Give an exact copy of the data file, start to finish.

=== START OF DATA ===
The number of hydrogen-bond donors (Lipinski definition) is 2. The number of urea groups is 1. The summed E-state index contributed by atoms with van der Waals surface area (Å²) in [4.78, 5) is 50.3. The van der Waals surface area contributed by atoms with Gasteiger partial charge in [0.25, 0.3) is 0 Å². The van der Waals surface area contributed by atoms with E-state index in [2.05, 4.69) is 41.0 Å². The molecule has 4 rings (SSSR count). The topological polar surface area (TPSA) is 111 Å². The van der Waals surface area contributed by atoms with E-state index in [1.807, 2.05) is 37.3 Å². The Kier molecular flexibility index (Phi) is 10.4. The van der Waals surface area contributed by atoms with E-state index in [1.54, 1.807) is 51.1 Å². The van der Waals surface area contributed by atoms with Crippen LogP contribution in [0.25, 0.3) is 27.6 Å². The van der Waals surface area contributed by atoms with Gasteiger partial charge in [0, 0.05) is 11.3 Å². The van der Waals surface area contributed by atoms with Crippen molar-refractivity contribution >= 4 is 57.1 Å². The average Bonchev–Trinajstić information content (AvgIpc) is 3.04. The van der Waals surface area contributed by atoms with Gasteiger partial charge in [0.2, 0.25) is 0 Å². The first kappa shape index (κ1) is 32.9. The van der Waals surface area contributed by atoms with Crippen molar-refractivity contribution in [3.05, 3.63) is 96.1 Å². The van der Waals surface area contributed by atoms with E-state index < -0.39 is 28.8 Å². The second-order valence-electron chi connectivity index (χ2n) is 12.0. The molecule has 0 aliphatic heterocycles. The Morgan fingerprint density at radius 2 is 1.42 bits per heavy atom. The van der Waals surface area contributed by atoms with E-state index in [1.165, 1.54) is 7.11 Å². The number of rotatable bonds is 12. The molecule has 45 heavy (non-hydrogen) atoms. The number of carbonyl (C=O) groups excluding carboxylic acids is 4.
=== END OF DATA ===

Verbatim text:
The number of hydrogen-bond donors (Lipinski definition) is 2. The number of urea groups is 1. The summed E-state index contributed by atoms with van der Waals surface area (Å²) in [4.78, 5) is 50.3. The van der Waals surface area contributed by atoms with Gasteiger partial charge in [0.25, 0.3) is 0 Å². The van der Waals surface area contributed by atoms with E-state index in [2.05, 4.69) is 41.0 Å². The molecule has 4 rings (SSSR count). The topological polar surface area (TPSA) is 111 Å². The van der Waals surface area contributed by atoms with E-state index in [1.807, 2.05) is 37.3 Å². The Kier molecular flexibility index (Phi) is 10.4. The van der Waals surface area contributed by atoms with E-state index in [1.54, 1.807) is 51.1 Å². The van der Waals surface area contributed by atoms with Crippen LogP contribution in [0.25, 0.3) is 27.6 Å². The van der Waals surface area contributed by atoms with Gasteiger partial charge in [0, 0.05) is 11.3 Å². The van der Waals surface area contributed by atoms with Crippen molar-refractivity contribution >= 4 is 57.1 Å². The average Bonchev–Trinajstić information content (AvgIpc) is 3.04. The van der Waals surface area contributed by atoms with Gasteiger partial charge in [0.2, 0.25) is 0 Å². The first kappa shape index (κ1) is 32.9. The van der Waals surface area contributed by atoms with Crippen molar-refractivity contribution in [3.05, 3.63) is 96.1 Å². The van der Waals surface area contributed by atoms with E-state index < -0.39 is 28.8 Å². The second-order valence-electron chi connectivity index (χ2n) is 12.0. The molecule has 0 aliphatic heterocycles. The Morgan fingerprint density at radius 2 is 1.42 bits per heavy atom. The van der Waals surface area contributed by atoms with E-state index in [1.165, 1.54) is 7.11 Å². The number of rotatable bonds is 12. The molecule has 45 heavy (non-hydrogen) atoms. The number of carbonyl (C=O) groups excluding carboxylic acids is 4.